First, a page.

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Big Business Catering to Small Firms

Cox Business Services was one of the pioneers of commercial services in the cable industry, lighting up its first customer in the 1990s. Since that time, the Cox Communications division has seen the business-services segment evolve from providing simple high-speed Internet services and telephony connections to small businesses, to hooking up complicated PBX (private branch exchange) and Ethernet networks for small, medium and large companies as well as providing landline connections between cellular towers for some of the largest wireless-communications operators in the country. Cox Business senior vice president Steve Rowley recently spoke with Multichannel News senior finance editor Mike Farrell about the unit’s 2014 performance and its outlook for the year.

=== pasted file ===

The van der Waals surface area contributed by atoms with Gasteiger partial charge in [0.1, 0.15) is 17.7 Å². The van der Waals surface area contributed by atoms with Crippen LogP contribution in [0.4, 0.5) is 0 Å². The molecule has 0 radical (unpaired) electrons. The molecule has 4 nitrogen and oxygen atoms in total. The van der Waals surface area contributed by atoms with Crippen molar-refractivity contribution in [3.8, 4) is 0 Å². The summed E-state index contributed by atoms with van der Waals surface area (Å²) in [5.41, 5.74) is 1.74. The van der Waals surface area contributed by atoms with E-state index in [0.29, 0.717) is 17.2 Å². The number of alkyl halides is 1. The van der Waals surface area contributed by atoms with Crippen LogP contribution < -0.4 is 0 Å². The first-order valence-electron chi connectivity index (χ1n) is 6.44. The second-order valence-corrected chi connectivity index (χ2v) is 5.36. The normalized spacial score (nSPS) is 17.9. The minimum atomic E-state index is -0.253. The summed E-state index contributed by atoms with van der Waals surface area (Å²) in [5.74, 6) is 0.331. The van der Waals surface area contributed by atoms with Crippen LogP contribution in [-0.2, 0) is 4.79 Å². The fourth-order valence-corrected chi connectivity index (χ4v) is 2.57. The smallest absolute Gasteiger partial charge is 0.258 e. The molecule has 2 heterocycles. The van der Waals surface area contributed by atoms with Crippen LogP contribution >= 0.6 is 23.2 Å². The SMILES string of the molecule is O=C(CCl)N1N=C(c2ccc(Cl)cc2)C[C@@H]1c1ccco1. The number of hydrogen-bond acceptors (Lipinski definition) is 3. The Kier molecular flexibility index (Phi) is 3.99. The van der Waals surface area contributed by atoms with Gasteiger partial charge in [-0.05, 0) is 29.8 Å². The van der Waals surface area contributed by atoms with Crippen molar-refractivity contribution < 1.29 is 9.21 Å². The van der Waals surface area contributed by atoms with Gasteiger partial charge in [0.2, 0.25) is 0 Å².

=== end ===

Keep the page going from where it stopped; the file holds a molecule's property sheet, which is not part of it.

MCN: What’s the state of commercial services at Cox?

Steve Rowley: This year at Cox Business we really had an incredible year, probably our best year on record. We’ve continued our double-digit growth across all our segments. It breaks down into the sense that we focused on small business, midsized [business] — what we call our large locals — and carriers. If you look at our small-business space, it’s still a major focus for us and we’re really seeing a strong appetite for more data and voice services as well.

We did a great job in developing a concept called “Get Started,” a program in which Cox goes into its markets and looks for entrepreneurial [companies] to come out and pitch their businesses. It was very wellattended; we’ve given out close to $100,000 in cash and prizes.